At the heart of this challenge is the notion of citizenship. In two specific respects, the twentieth century eroded that ancient concept of conjoined rights and responsibilities.

In spite of persistent revisionist claims to the contrary, the dramatic expansion of the state after the Second World War was necessary as a civilising force to enable the spread of education, healthcare and welfare provision. If anything, twentyfirst century conservatives are rediscovering the merits of government – at least in principle – after decades of promises to ‘roll back its frontiers’.

But there is no denying the flipside of the state’s growth in the past 70 years – which is the partial infantilisation of the public it serves. As much as the modern electorate despises politicians, it still turns to them reflexively for solutions to everything. Our instinctive response to a problem is to say: ‘they should do something about that’. But who are ‘they’? ‘They’ used to be ‘us’.

This delegation of civic responsibility to the very political class we claim to deplore has been compounded by a quite distinct trend, most associated with, though not confined to, governments of the centre right. The reframing of public services as retail products, and of patients, parents and passengers as customers has not only blurred the boundary between the state and the private sector. It has also made citizenship increasingly indistinguishable from consumerism.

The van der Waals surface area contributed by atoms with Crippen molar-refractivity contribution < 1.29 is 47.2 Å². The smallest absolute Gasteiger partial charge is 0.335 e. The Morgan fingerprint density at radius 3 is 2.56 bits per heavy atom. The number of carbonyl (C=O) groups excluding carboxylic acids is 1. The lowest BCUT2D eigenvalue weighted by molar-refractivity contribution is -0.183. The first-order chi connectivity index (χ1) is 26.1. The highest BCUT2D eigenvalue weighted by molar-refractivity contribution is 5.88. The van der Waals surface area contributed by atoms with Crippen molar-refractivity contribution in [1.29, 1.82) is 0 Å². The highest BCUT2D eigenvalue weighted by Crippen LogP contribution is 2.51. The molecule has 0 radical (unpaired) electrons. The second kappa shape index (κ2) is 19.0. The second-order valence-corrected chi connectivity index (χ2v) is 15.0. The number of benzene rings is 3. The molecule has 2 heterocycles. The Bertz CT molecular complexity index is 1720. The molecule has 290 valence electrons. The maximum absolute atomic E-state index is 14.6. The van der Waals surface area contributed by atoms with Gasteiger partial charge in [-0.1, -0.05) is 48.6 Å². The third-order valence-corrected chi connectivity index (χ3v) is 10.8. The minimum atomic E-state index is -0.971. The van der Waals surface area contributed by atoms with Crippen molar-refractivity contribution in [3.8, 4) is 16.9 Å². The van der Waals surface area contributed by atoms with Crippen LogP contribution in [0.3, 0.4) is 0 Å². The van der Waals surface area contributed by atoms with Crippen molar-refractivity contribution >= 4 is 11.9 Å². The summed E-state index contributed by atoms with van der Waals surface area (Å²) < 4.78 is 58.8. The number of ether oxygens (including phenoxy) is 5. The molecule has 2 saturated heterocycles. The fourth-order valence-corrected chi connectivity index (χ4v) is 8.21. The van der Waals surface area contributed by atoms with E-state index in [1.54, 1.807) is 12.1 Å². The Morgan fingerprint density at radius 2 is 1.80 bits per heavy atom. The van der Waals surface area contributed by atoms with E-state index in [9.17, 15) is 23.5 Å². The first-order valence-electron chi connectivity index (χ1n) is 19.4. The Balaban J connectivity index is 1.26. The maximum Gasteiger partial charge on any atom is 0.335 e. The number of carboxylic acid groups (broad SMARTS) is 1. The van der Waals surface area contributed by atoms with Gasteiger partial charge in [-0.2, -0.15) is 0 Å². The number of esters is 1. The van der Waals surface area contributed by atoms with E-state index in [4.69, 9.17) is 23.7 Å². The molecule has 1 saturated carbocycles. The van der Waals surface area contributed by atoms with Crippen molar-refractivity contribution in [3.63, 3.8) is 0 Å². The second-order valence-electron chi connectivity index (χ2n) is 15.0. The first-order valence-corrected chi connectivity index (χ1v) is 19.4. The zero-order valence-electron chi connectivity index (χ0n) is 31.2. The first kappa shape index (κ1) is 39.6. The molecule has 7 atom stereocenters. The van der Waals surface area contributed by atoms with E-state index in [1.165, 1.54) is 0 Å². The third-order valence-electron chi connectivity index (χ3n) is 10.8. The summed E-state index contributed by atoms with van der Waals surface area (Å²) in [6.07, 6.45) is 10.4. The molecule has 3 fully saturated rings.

What are euphemistically called ‘flexible labour practices’, zero-hour contracts and the rise of the gig economy, have tended to strip work of its centrality to human experience. The conventions of the lifetime career are long gone. Automation and outsourcing now threaten the very future of work – or so it seems.

What remains is consumption: no bad thing in itself, until it starts to define us. When the things you can buy online matter more to you than the things you can do in your neighbourhood; when you communicate with the social media ‘friends’ you never meet more than you see your real friends; when your notion of the ‘public space’ is confined to the screen in your hand: all this removes the sinew from citizenship. It encourages the passivity that is so important to Post-Truth.